In Division 2, we considered the owners' argument that, under the common law doctrine of animals ferae naturae, a landowner is not responsible as a matter of law for any harm caused by a free wild animal on the owner's land. Id. at 327–329(2). We held that, under Georgia law, the doctrine of animals ferae naturae does not operate as an exception to Georgia's general principles regarding a landowner's duty to exercise ordinary care in keeping its premises safe such as would confer a blanket immunity from liability for any harm caused by a free wild animal on the owner's land. Id. We held that, “[a]lthough a defendant [owner or occupier] may be entitled to summary judgment where, as in Williams v. Gibbs, [123 Ga.App. 677 (182 S.E.2d 164) (1971) (physical precedent only),] there is no evidence that the [defendant] should have anticipated the presence of the wild animal that injured the plaintiff,” where there is evidence from which a jury could find that the defendant should have anticipated the presence of the wild animal and that it was reasonably foreseeable that its presence would render the premises unsafe for visitors, the defendant will not be entitled to judgment as a matter of law purely on the basis of the doctrine of animals ferae naturae. The Landings Assn. v. Williams, 309 Ga.App. at 328–329(2). We have reviewed Division 2 and conclude that it is consistent with the Supreme Court's ruling, which likewise applied Georgia's general principles of premises liability to the owners' appellate arguments.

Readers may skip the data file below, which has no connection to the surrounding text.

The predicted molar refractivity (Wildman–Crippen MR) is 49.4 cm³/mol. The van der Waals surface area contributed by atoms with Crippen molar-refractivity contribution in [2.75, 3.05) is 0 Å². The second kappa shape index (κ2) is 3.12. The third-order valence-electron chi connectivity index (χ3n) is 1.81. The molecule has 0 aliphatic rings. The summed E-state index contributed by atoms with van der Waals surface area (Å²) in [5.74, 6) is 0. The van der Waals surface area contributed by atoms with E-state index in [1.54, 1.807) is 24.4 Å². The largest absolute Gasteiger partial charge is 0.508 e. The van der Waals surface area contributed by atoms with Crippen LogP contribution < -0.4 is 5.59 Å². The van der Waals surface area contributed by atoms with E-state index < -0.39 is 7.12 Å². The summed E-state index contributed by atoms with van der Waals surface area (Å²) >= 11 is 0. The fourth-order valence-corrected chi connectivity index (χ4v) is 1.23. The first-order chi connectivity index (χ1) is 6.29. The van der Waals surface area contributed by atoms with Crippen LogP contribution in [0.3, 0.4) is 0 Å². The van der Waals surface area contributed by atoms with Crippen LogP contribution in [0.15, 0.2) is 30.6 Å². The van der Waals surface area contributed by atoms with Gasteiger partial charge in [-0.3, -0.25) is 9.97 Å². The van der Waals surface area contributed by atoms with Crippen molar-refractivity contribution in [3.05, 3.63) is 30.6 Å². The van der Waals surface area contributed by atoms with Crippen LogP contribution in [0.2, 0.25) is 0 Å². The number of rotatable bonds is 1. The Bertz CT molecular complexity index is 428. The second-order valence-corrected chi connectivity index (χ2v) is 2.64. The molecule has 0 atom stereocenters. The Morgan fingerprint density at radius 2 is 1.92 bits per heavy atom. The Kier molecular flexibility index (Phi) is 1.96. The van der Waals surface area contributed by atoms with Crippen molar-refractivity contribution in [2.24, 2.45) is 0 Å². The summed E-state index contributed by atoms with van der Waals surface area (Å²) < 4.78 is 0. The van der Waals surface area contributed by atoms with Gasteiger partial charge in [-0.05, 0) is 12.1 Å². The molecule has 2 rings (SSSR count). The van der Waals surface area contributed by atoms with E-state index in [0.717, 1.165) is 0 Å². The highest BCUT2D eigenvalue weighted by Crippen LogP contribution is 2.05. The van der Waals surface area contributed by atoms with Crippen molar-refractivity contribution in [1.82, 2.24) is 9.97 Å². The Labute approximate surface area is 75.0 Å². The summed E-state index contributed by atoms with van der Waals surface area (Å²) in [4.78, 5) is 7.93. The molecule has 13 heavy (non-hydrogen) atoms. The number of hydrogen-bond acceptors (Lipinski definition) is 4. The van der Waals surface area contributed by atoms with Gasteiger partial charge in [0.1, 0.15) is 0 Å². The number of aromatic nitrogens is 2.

In Division 3, we considered the association's argument that it was entitled to judgment as a matter of law on the appellees' nuisance claim and held that the appellees' complaint failed to state a claim for nuisance. Id. at 329–330(3). Accordingly, we reversed the trial court's summary judgment order in part. We have reviewed Division 3 and conclude that it is also consistent with the Supreme Court's ruling.

As a result, our holdings in Divisions 2 and 3 of The Landings Assn. v. Williams, 309 Ga.App. at 327–330 (2, 3), became binding upon return of the remittitur and remain the judgment of this Court. Shadix v. Carroll County, 274 Ga. 560, 563–564(1) (554 S.E.2d 465) (2001); Kaminer v. Canas, 294 Ga.App. 669, 670 (671 S.E.2d 175) (2008).